CORRUPT PRACTICES UNDER RPA (Syllabus: GS Paper 2 – Polity)

News-CRUX-10     13th April 2024        
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Context: The Supreme Court recently ruled that voters do not possess an absolute right to access all aspects of a candidate's private life, and candidates are not obligated to disclose every piece of movable property they own, unless its value constitutes a "sizable asset."

Corrupt Practices under the RPA

  • Definition under Section 123: "Corrupt practices" encompass bribery, undue influence, dissemination of false information, and incitement of hostility between different groups based on religion, race, caste, community, or language to further a candidate's electoral prospects.
  • Undue Influence under Section 123(2): It includes direct or indirect interference by the candidate, their agent, or any other person, with the free exercise of any electoral right. 
  • This interference could manifest as threats, social exclusion, or expulsion from social groups.
  • Religious or Spiritual Coercion: Convincing a candidate or elector that they will incur divine displeasure or spiritual censure for not supporting a particular candidate constitutes interference with their electoral rights.

Supreme Court's Interpretation

  • The Supreme Court, in a ruling on Kri's appeal against a High Court order, asserted that a candidate's right to privacy is not absolute but persists concerning matters irrelevant to their candidacy or not of concern to the electorate.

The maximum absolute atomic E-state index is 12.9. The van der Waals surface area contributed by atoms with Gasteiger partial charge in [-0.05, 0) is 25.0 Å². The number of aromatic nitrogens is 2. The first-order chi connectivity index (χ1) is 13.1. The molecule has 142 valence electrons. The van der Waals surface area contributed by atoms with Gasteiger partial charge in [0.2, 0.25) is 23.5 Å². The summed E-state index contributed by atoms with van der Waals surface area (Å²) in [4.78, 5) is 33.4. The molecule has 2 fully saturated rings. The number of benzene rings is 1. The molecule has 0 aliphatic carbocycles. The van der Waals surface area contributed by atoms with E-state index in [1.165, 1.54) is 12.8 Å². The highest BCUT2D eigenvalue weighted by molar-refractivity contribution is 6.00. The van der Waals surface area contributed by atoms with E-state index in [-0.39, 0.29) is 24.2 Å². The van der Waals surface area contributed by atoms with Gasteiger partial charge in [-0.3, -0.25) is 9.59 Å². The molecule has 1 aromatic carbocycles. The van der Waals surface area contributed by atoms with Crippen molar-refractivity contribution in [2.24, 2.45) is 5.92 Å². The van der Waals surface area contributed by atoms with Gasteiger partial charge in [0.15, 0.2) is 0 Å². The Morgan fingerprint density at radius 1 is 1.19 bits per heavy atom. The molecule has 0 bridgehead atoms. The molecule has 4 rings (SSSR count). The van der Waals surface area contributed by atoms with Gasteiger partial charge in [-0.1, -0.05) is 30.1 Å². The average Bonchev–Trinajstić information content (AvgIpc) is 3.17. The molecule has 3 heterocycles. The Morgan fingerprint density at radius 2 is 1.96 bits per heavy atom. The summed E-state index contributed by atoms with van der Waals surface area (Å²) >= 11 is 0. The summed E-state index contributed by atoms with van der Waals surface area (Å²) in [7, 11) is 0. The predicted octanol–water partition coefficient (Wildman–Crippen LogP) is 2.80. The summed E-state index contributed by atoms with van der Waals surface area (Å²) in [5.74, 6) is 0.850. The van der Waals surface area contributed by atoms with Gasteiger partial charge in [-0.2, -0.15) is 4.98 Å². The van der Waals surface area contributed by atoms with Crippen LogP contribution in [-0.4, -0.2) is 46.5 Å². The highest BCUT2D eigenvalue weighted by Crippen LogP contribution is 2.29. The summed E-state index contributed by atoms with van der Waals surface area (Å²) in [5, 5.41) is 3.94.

What was the petition?

  • Allegations of Suppressed Information: Opposition candidate, filed a petition against Karikho Kri, alleging that he suppressed material particulars in his election affidavit after winning the Tezu seat as an Independent.
  • Non-Disclosure of Vehicle Ownership: Candidate argued that Kri failed to disclose the ownership of vehicles, including his wife’s Maruti van, scooty, and his son’s motorcycle, in his election affidavit.
  • Grounds for Election Invalidation: Section 100(1)(b) permits election invalidation if "any corrupt practice has been committed by a returned candidate or his election agent or by any other person with the consent of a returned candidate or his election agent".
  • Material Effects on Election Results: Sections 100(1)(d)(i) and (iv) allow an HC to rule election results as "materially affected" due to "improper acceptance" of a nomination or non-compliance with constitutional provisions, the 1951 Act, or related rules and orders.
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